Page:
55 Hook 14.5 Length 16 Breakpoint Shape
Manufacturer’s Intent: “Our goal was to create the most hooking pearlized ball to date,” says Billy Orlikowski of Brunswick R&D. “We achieved it by utilizing our ‘Addaptive Chemistry’ to create a new Snap additive which improves the back-end traction of the coverstock. This is the most aggressive Brunswick coverstock when projected down-lane, where the Snap additive connects for an extraordinary backend.”
Core Design: The taller design of the new Arrowhead elliptical symmetric core is positioned to enhance length with back-end angularity. The RG is low in the 15-lb. ball at 2.49, while the differential is hefty at .056. We saw nearly 6.5 inches of track flare with a high flare layout using a P4 weight hole.
Coverstock: The pearlized Addaptive f(P+S) — Projection + Snap — cover formula is all about easy length and an angular breakpoint potential. Colors are a mix of bronze and graphite pearl. The factory finish is sanded with a 500 Siaair pad and polished with Brunswick’s rough buff polish. The response time off friction areas is quick and strong, while oil traction is moderate. The Ra level is medium, which lessened oil sensitivity during our testing.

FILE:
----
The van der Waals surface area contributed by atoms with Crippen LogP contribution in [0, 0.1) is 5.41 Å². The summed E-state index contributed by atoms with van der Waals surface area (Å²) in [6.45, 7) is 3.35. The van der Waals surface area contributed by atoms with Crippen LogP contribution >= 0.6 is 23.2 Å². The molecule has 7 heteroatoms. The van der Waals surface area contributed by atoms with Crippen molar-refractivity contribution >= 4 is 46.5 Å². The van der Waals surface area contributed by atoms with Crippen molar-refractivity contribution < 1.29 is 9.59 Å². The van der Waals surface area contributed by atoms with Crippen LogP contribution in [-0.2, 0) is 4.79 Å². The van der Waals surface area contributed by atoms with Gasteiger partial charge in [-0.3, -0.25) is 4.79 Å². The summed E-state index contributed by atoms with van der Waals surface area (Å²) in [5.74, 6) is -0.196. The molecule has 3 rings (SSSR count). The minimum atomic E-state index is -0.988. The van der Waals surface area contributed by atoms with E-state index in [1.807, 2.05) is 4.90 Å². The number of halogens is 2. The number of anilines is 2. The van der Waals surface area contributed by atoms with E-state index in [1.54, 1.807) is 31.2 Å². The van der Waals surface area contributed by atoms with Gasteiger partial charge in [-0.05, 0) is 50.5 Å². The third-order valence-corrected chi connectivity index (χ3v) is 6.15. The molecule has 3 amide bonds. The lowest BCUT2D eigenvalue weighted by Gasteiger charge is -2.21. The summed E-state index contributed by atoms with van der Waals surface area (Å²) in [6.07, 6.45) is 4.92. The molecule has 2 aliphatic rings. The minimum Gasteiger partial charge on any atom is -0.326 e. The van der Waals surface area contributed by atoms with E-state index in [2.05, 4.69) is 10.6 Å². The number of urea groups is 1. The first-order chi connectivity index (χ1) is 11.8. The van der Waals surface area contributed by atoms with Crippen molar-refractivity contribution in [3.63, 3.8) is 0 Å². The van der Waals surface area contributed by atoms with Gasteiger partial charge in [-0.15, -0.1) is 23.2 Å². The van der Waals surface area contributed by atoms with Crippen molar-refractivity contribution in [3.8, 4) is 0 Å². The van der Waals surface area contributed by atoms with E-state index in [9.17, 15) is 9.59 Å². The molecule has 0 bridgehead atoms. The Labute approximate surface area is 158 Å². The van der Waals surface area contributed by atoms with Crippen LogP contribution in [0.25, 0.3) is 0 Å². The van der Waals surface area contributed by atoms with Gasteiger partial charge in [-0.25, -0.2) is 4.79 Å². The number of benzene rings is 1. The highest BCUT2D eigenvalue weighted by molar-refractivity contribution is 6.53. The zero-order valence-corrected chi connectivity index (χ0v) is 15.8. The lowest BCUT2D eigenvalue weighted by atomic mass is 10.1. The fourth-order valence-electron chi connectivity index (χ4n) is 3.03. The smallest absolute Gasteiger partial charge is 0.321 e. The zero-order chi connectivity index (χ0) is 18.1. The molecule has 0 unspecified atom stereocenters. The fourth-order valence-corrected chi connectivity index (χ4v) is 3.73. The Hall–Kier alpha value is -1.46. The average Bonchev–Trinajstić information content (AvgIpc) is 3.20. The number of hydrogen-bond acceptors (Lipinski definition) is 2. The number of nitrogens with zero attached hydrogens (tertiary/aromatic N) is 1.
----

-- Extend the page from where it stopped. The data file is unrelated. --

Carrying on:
Test Results: The Nexxxus f(P+S) is, in my opinion, the best looking ball in the line. Our primary testing objective is performance, but good looks do help sell product. The Nexxxus f(P+S) was, on average, 3 to 5 boards more aggressive than the Nexus f(P), the blue, black and silver pearl from November 2011. We also noticed it had a much more secure feel in the midlane on medium and heavier oil volumes. We also enjoyed its ability to manage oil carrydown much better than the f(P). The new ball also played more aggressively and angularly than a like-drilled versa-max (March 2012). This ball is one of the Big B’s strongest pearls ever.
When to Use: Use on most medium to medium-heavy oil volumes, when increased launch angles are desired with a quick response at the finish. This ball will likely get much use on the PBA Tour next season because it can negotiate oil, yet gives bowlers the added front-lane push that strong solids just can’t create. Players like Sean Rash, Tom Smallwood and Ryan Ciminelli should be able to keep up with many of the top two-handers, especially when the big breakdown occurs and they’re forced to play well left of fourth arrow.